The Confidential Computing Consortium is a community focused on projects securing data in use and accelerating the adoption of confidential computing through open collaboration.
Confidential Computing Consortium
The Confidential Computing Consortium (CCC) brings together hardware vendors, cloud providers, and software developers to accelerate the adoption of Trusted Execution Environment (TEE) technologies and standards.
CCC is a project community at the Linux Foundation dedicated to defining and accelerating the adoption of confidential computing. It will embody open governance and open collaboration that has aided the success of similarly ambitious efforts. The effort includes commitments from numerous member organizations and contributions from several open source projects.
Confidential Computing protects data in use by performing computation in a hardware-based, attested Trusted Execution Environment. These secure and isolated environments prevent unauthorized access or modification of applications and data while in use, thereby increasing the security assurances for organizations that manage sensitive and regulated data.
Today, data is often encrypted at rest in storage and in transit across the network, but not while in use in memory. Additionally, the ability to protect data and code while it is in use is limited in conventional computing infrastructure. Organizations that handle sensitive data such as Personally Identifiable Information (PII), financial data, or health information need to mitigate threats that target the confidentiality and integrity of either the application or the data in system memory.
Frequently Asked Questions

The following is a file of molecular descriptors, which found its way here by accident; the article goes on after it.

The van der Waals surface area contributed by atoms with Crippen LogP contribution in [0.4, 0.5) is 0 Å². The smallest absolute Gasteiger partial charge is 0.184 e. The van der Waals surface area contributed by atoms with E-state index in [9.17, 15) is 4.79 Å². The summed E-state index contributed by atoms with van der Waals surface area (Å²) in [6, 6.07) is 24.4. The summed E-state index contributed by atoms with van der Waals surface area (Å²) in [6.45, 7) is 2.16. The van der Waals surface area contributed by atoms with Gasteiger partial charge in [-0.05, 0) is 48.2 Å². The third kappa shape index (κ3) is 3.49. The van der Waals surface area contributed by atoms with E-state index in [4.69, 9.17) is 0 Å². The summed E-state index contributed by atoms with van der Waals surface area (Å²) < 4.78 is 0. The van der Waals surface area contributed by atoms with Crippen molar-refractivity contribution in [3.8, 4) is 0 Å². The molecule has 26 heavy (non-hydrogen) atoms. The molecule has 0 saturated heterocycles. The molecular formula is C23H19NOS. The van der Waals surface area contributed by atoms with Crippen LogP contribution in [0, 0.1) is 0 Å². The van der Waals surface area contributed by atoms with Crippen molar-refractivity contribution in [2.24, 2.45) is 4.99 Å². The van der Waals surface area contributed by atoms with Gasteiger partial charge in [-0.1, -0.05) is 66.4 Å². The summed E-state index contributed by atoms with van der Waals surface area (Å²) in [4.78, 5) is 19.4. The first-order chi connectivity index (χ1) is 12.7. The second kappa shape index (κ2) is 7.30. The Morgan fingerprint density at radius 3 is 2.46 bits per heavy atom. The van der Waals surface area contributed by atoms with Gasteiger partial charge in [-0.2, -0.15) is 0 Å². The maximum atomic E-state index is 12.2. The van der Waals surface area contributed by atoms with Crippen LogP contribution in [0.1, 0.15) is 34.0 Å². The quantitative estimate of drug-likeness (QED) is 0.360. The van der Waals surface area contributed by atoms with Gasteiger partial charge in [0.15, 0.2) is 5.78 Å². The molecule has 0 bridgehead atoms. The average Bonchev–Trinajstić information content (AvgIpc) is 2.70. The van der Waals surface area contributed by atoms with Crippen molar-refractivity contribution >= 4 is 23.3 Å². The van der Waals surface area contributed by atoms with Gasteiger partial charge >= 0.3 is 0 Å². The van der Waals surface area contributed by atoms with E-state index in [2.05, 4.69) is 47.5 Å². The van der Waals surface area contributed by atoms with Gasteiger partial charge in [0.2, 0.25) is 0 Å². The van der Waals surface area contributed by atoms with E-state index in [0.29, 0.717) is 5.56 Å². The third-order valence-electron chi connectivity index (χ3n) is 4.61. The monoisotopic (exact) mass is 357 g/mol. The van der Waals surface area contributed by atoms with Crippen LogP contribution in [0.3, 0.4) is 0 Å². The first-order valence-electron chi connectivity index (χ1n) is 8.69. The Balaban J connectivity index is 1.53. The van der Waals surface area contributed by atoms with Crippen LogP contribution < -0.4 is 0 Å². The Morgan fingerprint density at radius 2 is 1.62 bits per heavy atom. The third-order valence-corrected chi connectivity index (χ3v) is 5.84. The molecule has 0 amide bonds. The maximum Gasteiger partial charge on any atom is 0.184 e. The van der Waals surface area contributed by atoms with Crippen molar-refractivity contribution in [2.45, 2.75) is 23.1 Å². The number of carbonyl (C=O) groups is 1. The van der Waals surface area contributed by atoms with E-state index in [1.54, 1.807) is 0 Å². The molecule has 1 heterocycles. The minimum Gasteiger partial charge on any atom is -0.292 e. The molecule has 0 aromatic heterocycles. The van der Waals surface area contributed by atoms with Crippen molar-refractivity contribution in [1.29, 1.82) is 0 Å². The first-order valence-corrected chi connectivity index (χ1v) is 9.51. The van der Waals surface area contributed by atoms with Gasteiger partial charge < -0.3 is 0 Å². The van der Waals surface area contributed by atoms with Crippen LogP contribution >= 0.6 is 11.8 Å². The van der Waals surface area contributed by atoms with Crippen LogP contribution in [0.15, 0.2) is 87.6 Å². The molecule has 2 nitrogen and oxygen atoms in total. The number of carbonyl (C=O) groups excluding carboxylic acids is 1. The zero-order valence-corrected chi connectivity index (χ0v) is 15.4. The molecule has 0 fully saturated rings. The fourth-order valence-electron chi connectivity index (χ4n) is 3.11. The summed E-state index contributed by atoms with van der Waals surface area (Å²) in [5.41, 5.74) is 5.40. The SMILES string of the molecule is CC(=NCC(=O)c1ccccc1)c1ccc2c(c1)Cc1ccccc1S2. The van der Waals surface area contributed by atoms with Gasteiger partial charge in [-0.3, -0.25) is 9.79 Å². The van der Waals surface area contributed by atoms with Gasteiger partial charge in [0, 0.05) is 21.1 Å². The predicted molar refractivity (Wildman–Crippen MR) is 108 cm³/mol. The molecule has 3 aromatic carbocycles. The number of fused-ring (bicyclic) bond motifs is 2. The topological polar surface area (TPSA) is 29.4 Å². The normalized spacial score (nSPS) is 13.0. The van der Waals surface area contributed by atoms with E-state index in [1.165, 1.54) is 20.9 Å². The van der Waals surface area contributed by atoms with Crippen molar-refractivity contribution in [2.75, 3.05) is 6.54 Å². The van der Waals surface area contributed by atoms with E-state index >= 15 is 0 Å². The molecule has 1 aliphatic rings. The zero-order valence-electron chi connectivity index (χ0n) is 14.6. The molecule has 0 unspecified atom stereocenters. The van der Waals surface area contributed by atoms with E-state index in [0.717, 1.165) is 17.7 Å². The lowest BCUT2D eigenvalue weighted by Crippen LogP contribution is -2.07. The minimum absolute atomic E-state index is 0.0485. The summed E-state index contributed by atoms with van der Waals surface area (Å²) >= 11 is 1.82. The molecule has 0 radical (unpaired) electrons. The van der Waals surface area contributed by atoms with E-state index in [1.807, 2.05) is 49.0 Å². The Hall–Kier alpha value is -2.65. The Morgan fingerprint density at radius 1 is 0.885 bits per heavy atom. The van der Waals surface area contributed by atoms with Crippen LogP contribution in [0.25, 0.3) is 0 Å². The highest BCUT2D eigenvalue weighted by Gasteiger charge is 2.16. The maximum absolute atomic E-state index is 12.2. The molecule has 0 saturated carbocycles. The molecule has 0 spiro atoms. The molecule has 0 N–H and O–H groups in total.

The Confidential Computing Consortium brings together hardware vendors, cloud providers, and software developers to accelerate the adoption of Trusted Execution Environment (TEE) technologies and standards.
Confidential Computing is the protection of data in use by performing computation in a hardware-based, attested Trusted Execution Environment.
Across industries computing is moving to span multiple environments, from on premises to public cloud to edge. As companies move to these environments, they need protection controls for sensitive IP and workload data and are increasingly seeking greater assurances and more transparency of these controls. Current approaches address data at rest and in transit; confidential computing will address data in use.
A common, cross-industry way of describing the security benefits, risks, and features of confidential computing will help users make better choices for how to protect their workloads in the cloud. Of the three data states, “in use” has been less addressed because it is arguably the most complicated and difficult. This is a major change to how computation is done at the hardware level and how we structure programs, operating systems, and virtual machines. Currently confidential computing solutions are manifesting in different ways in hardware, with different CPU features and capabilities, even from the same vendor.
There is a breadth of organizations in the industry focused on problems in security from a number of perspectives (standards and protocols, education, marketing, certification, etc.). The Confidential Computing Consortium focuses specifically on open source licensed implementation work with respect to data-in-use scenarios. The organization acts as a home for such open source projects to support their growth and success, as well as a place to document and share best practices and discuss new challenges. The industry can rally behind CCC for implementation and other related orgs for standards and certification.
It establishes open source software and standards, providing tools for developers working on securing data in use.
The Confidential Computing Consortium makes it easy for developers to add secure enclave technology to their applications. Specific examples include:
- Building secure multi-party dataset machine learning models.
- Allowing confidential query processing in database engines within secure enclaves.
- Protecting sensitive data in IoT edge devices such as patient information, billing/warranty activity, and ML model execution.
Can this technology/confidential computing be used for nefarious purposes? How will the CCC protect against this?